Wednesday, 7 October 2009


The earthquake struck again. This time in an area that I know quite well and the place my family calls hometown. Padang, West Sumatra. I guess we know that it was only a matter of time that a large scale quake would rock this part of the island, but then we could never be ready enough for these things. When the temblor comes, we will always react with surprise and we will never be prepared.

As the bodies are being counted, the survivors rescued, the damage assessed, perhaps it’s still too early to ask questions and to gather the lesson. But one thing is clear. We live on very shaky grounds and it’s for us to adapt to this fact and not leave things in the hands of fate or invoke the deities to come to our aid.

Our lives, our buildings, our education, our infrastructure and our mode of travel should take this fact into account. Why is it that some buildings barely shake while others crumble to the ground in the earthquake? Surely it’s time that basic regulations about building constructions were enforced so that when the earth moves these edifices do not become death traps.

Cities built in quake-prone areas should have evacuation procedures built into the system and as part of the curriculum in schools. Buildings with multi-floors should be regularly inspected while all high-rises should be quakeproof for even the most severe temblors.

Perhaps we feel that major disasters are rare occurrence and will not be repeated in a short space of time. This is wrong. It’s time we enlighten ourselves with what is happening around the world and see the pattern. Disasters are happening more and more and within short spaces of time all over the world. I personally believe that global warming is not the cause but an effect of a much bigger planetary phenomenon as opposed to merely the results of our human activities and industrialised world.

Most of the time we are so busy and self-absorbed with our activities and chasing our version of success and achievement that we forget where we actually are and who we really are. We are merely inhabitants on this planet, much like the vermin infesting the back of an animal. We are not the subject, but the object that are at the mercy of a living planet following its own course and subservient to planetary rules of the galaxy.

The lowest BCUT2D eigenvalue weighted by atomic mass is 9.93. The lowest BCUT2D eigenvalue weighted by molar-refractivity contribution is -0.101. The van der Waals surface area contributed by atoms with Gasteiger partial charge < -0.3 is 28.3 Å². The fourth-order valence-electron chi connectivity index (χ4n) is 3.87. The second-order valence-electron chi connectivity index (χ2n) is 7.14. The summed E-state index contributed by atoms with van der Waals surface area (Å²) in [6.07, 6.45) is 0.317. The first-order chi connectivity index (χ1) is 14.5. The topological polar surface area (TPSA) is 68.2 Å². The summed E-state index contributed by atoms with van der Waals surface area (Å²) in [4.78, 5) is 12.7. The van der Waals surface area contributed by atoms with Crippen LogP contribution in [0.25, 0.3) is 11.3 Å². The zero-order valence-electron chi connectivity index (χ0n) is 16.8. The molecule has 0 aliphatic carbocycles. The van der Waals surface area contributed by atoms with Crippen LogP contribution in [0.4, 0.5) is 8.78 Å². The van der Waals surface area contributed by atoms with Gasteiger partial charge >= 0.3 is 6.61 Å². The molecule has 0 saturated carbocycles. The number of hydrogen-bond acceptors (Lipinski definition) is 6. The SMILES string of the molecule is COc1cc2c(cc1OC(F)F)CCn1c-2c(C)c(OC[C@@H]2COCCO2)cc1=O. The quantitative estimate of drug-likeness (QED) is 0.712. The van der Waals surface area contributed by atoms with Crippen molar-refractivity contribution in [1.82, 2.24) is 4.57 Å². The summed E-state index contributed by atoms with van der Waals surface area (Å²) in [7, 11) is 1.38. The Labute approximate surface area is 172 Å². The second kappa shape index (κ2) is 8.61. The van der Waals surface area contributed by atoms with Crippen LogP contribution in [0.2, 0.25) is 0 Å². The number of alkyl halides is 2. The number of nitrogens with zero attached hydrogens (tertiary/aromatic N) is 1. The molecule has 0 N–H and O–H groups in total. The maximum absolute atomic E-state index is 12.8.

A shift in its position, a change in its atmosphere, a tilt on its axis and a slight rise in its temperature can have effects on human lives that we would describe as phenomenal whereas on a planetary scale, barely discernible.

If the waxing and waning of the moon could affect the ebb and flow of ocean tides and the hormonal changes in a woman’s body, imagine what an increase in the sun’s rays could do or a slight shift in our planetary position.

Our planetary system, moving around the sun, is also constantly moving around our galaxy The Milky Way. Sometimes we are at the edge, sometimes further in, other times closer to the centre. To be sure we’re talking in terms of thousands of years. But it is a relentless cycle nevertheless. Like our earth going round the sun and the moon circling the earth. It is as inevitable as day follows night and nothing we can do could stop this movement.

So we should not be surprised therefore, if things happen on earth caused by this movement. Deluges have happened before and will happen again. It’s just that our memory is short. The last deluge we experienced was the big flood that always featured in our mythology and holy books that devastated the human family, and even that was well beyond any of history’s living memory. It rested in our collective consciousness like an underlying nightmare and upon which all our religious beliefs are based.

But how many deluges had there been on this planet of ours? Countless no doubt. And no doubt wiping out many civilizations in the process. We only need to refer to the works of archeologists to see the different types of catastrophes that our earth had been subjected to and on a planetary scale. We will only see that what we call disasters are actually normal occurrence in the life of a planet.

After all, that was how religion was born among humans. Us trying to come to terms with all the frightening, mysterious and magical phenomena around us for which we could find no explanation.
Now we know why and we have the explanation. The question is, what should we do with this knowledge?

Prayer is hardly the answer, for our God has granted us the intelligence to come up with our own answers. It is up to us to fix adjust our lives to the whims of nature and not the other way round.

For when it comes to a confrontation between us and nature, we will always lose, while God will never be on our side.

1 comment:

  1. indeed, catastrophes have always occured and they will contimue also. The only difference is the amount of people that constantly increases. Therefore I suggest that aid-platforms. NGO's and so om better focus on birth regulation.

    Becuase despite of the fallen ones in Sumatra, their places on earth have already been taken by the new borned ones


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